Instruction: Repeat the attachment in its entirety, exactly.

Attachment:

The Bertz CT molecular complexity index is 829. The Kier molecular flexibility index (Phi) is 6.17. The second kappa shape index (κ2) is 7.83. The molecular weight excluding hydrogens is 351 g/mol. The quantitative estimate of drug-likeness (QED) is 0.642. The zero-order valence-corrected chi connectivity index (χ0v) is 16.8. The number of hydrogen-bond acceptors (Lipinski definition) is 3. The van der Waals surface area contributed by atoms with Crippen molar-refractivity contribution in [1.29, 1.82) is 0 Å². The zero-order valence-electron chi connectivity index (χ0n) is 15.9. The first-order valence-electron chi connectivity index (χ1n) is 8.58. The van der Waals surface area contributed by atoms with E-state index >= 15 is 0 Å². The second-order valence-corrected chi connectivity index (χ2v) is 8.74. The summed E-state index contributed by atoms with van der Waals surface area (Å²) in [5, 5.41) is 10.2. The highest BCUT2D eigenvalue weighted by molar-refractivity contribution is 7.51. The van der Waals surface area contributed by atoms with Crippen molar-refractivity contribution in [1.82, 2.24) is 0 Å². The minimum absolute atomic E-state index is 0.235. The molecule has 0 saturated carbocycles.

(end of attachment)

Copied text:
The Bertz CT molecular complexity index is 829. The Kier molecular flexibility index (Phi) is 6.17. The second kappa shape index (κ2) is 7.83. The molecular weight excluding hydrogens is 351 g/mol. The quantitative estimate of drug-likeness (QED) is 0.642. The zero-order valence-corrected chi connectivity index (χ0v) is 16.8. The number of hydrogen-bond acceptors (Lipinski definition) is 3. The van der Waals surface area contributed by atoms with Crippen molar-refractivity contribution in [1.29, 1.82) is 0 Å². The zero-order valence-electron chi connectivity index (χ0n) is 15.9. The first-order valence-electron chi connectivity index (χ1n) is 8.58. The van der Waals surface area contributed by atoms with E-state index >= 15 is 0 Å². The second-order valence-corrected chi connectivity index (χ2v) is 8.74. The summed E-state index contributed by atoms with van der Waals surface area (Å²) in [5, 5.41) is 10.2. The highest BCUT2D eigenvalue weighted by molar-refractivity contribution is 7.51. The van der Waals surface area contributed by atoms with Crippen molar-refractivity contribution in [1.82, 2.24) is 0 Å². The minimum absolute atomic E-state index is 0.235. The molecule has 0 saturated carbocycles.